Odds and Ends

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Teju Cole reads from Open City and discusses urban experience at Harvard Graduate School of Design, 2012.

More book club discussion from Cyrus on Friday.

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Today’s Village Voice cover story, by the incomparable Jen Doll, tackles the age-old question of How to Be a New Yorker. The very title, riffing on a Mad Men-era guidebook by Les and Joan Rich, suggests that being a New Yorker is something learned rather than something most of us are born with. (The designation “Native New Yorker,” after all, highlights the fact that the rest of us are transplants, working our way up from rube status.)

I spent an hour or so on the phone with Jen a couple weeks ago talking about the piece and am happy to find myself quoted a couple times. (The really great stuff comes from Milton Glaser, whose work hangs in my office. I can’t say how happy I am to rub shoulders with him in print — and also with long-time friend of PWHNY Jeremiah Moss.) In one of my quotes, I suggest that when you hear someone say “I’m a New Yorker …” you get kind of suspicious. You want some form of authentification. More often than not those words are followed by something terribly un-New Yorkey, some justification of the city’s ongoing transformations under the juggernaut of gentrification.

Jen’s article reclaims the high ground for the New York Romantics among us. I really enjoyed the piece. One of my students just tweeted that it made her cry. So read it, especially if you’re included in that category of people E.B. White argued were the truest New Yorkers, “strangers who have pulled up stakes somewhere and come to town, seeking sanctuary or fulfillment or some greater or lesser grail.”

On the subject, though, of perpetual complaints that New York just isn’t what it used to be, you might enjoy some of the following, especially if you’re visiting this site for the first time:

We’ve had, over the years, several posts on White’s classic essay.

Here’s a gaggle of posts on the dramatic transformation of the Bowery over time, and a short one that looks at the earliest efforts to gentrify the Bowery, all the way back in the 1820s.

Jen mentioned, in her piece, Theodore Dreiser’s complaints that New York in the 20s just wasn’t what it had been when he arrived. Here’s a little more on that.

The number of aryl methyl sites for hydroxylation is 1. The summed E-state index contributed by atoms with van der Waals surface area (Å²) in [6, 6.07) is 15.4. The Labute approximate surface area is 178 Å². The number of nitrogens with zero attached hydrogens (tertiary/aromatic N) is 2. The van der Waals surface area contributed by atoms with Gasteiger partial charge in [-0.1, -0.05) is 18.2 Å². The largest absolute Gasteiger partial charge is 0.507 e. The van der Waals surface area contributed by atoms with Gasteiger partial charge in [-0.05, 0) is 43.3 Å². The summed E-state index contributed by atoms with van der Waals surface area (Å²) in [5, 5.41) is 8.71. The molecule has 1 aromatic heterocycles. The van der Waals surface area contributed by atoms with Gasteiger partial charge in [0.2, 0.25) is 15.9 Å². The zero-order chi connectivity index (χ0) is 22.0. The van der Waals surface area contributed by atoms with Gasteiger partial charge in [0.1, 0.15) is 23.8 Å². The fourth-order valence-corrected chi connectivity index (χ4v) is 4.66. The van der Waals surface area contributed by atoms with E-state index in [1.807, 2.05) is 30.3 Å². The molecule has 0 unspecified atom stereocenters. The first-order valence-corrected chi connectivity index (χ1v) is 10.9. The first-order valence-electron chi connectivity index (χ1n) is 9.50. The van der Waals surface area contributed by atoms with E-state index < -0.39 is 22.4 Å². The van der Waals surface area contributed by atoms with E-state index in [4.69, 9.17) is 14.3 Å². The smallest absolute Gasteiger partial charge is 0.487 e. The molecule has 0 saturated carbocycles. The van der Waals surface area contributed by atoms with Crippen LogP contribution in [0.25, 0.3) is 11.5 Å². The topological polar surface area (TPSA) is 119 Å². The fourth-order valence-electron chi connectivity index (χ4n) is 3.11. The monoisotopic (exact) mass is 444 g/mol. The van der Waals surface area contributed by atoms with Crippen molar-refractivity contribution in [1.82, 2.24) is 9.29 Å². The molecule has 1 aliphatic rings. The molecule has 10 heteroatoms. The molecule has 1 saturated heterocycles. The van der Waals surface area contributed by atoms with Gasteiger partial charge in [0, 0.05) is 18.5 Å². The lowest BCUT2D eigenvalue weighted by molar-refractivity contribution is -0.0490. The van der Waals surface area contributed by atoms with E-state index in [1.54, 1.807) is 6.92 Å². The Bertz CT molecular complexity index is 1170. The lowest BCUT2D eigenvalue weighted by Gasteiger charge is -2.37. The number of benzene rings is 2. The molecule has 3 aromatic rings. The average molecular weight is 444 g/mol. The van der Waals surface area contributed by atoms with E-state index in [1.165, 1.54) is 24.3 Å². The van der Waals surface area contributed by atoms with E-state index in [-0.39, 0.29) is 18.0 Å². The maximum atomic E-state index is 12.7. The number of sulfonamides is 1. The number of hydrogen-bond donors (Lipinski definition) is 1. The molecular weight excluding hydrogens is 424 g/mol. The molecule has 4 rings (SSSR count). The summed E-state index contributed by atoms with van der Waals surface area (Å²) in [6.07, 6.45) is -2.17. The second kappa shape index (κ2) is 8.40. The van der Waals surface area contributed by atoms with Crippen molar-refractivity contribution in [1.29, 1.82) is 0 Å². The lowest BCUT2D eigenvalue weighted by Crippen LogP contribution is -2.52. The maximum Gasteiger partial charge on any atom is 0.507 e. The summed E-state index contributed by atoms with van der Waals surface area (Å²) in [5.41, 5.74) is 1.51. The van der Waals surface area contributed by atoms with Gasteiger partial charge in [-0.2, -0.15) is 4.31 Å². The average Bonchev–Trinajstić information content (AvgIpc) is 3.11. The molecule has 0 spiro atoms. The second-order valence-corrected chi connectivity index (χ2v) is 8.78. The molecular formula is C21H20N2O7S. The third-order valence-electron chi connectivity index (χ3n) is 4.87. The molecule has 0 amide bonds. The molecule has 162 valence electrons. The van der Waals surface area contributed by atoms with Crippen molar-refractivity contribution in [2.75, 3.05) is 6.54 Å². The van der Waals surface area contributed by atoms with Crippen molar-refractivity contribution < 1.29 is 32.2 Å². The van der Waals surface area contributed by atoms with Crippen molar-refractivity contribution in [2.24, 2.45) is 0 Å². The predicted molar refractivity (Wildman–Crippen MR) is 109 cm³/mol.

My epilogue to our Cambridge Companion to the Literature of the New York tackles a similar problem and identifies nostalgic and counternostalgic strains in a lot of writing about New York over time. (By counternostalgic I mean the sort of writing that reminds you that the olden days weren’t always better for everyone.)

A few years ago we hosted a conference on the theme Lost New York, 1609-2009. You can download a pdf of the accompanying exhbit catalog, featuring essays by some of our graduate students, here.

If these sorts of topics tickle your fancy, stick around, add us to your feed, or follow us on Twitter. We’re currently in the middle of a two-semester online version of our regular NYU course offering, Writing New York. More here.

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We’re painfully aware how slow it’s been around here the last several weeks. We have some decent explanations, and we hope to be back up and running sooner than later.

First up will be our inaugural summer book club discussion, on Jonathan Lethem’s Chronic City. Not to late to pick up a copy and join us. We’ll most likely commence next week.

Other stuff going on in our corner of the cosmos: Friend-of-the-blog Caryn Rose had a rock n roll novel come out this summer. Book launch party for B-Sides and Broken Hearts takes place next week at Soft Spot, on Bedford in Williamsburg. Details here. And a trailer:

Speaking of rock n roll, I’m going to be on WNYC’s Soundcheck on Wednesday, 8/17, to talk about Marquee Moon (the album and the book) and the downtown scene in the 70s.

More 70s news: we’re saddened this week to hear about the passing of NYC graffiti legend Kase 2. If you’ve never managed to see the 1980s documentary Style Wars, this is the week to queue it up. Kase/Case delivers some of the film’s most memorable moments. To wit:

And if you thought we’d forgotten about anything in the city pre-1973, think again. We’re so excited about the reopening of the New-York Historical Society this fall (11/11/11). Ever wonder what the oldest building in NYC is?

Stick with us. We’ll be out of vacation/moving mode shortly.

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This week in Writing New York we’re still in the early twentieth century, with looks at two artistic enclaves: bohemian Greenwich Village (just before and after World War I) and the Harlem Renaissance, the subject of Cyrus’s lecture Wednesday morning.

Over the last few years we’ve pulled together some posts about the original Village bohemians that might be useful to our students or interesting to those of you who are following along at home (or arriving here via a Google image search for the Provincetown Playhouse, shown above). The main resource we’d recommend, though, is Melissa Bradshaw’s chapter on the Village in our Cambridge Companion, which our students are assigned to read this week. We can’t say enough good things about that essay and how well is anchors this unit for our course.

Previously on PWHNY, we’ve taken a look at nineteenth-century precursors to Village bohemia, including the scene at Pfaff’s, a bar at Bleecker and Broadway where Whitman hung out with the likes of the scandalous actress Adah Isaacs Mencken. The earliest description I know of a New York bohemian enclave comes slightly earlier, in Melville’s outrageous novel Pierre (1852).